The reductive and exacting work of graphic designer Laura Prim
- Owen Pritchard
- 10 February 2017
Graphic designer Laura Prim set up her own studio in 2014 in her hometown of St Gallen in Switzerland. Laura studied graphic design at the School of Art and Design in Lucerne, and Typography at Zurich University of the Arts, and has worked at agencies in Berlin, London and St Gallen. Her portfolio includes posters and book designs for a number of cultural institutions and agencies, and shows how her education has resulted in a precise and exacting creative output.
“If there is enough time I love to go through an extensive design process,” explains Laura. “I start with defining the conditions but without any idea regarding what the design will look like in the end. It‘s an adventure! The results tend to be very reduced and focused on typography. I guess my preferred method of work is the method of reduction.”
Sharing her studio space with other designers allows for collaboration and experimentation. “I share my studio with a couple of good friends and talented designers from Kasper-Florio and Bureau Collective as well as the photographer Ladina Bischof. We maintain an enriching exchange on contemporary graphic design but also about music, films, art, exhibitions… it inspires me enormously to work in an environment like this,” says Laura. “I also find inspiration in books and blogs. Currently, among my main influences is the designer and architect AG Fronzoni, I also love of the art of Suprematism. Reduced, minimalistic work with beautiful details.”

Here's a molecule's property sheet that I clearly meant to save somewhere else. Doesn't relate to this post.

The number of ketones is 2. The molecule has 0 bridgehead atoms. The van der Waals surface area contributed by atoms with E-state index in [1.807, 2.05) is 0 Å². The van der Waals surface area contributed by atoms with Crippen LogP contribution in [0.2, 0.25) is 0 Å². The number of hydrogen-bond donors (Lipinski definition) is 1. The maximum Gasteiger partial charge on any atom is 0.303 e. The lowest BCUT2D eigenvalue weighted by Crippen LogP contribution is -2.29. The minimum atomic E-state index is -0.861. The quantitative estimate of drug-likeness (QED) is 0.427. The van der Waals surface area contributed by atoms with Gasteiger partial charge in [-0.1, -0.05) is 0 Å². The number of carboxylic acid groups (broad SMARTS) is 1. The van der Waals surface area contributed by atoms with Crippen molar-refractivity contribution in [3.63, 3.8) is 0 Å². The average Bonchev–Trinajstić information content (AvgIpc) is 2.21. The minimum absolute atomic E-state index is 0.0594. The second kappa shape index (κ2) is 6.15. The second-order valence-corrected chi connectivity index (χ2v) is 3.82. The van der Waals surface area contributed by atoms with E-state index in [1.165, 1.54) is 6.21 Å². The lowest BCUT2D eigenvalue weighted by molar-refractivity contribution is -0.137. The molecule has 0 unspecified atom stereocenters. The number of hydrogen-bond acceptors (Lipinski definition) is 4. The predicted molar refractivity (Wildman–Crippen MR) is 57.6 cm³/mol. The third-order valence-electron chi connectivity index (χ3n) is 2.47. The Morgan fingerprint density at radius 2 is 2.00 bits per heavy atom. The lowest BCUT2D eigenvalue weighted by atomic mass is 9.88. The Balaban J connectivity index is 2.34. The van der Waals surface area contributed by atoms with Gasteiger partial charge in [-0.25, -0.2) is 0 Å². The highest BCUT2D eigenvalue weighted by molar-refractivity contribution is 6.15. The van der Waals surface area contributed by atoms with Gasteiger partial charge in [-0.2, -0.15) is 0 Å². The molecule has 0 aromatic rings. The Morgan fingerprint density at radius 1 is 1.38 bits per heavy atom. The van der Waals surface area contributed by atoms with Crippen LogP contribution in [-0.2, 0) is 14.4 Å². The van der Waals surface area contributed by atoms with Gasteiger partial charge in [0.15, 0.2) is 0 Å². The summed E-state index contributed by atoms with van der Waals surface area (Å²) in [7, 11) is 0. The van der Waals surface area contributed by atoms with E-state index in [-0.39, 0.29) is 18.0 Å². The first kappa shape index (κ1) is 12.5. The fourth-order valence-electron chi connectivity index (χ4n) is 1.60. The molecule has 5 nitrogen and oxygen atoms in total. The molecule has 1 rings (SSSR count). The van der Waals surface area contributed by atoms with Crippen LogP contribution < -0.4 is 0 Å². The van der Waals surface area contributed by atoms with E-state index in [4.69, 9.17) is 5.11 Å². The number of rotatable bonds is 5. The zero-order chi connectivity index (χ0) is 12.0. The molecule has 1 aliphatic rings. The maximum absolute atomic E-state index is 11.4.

Laura is currently working on a visual identity for a music festival and has ongoing projects with a local architect and a fashion designer, as well as a collaboration with another designer. “I cherish the unexpected influences, this brings excitement and surprising turns to the daily routine,” she says. “I should do this more often in the future!”
About the Author
Owen joined It’s Nice That as Editor in November of 2015 leading and overseeing all editorial content across online, print and the events programme, before leaving in early 2018.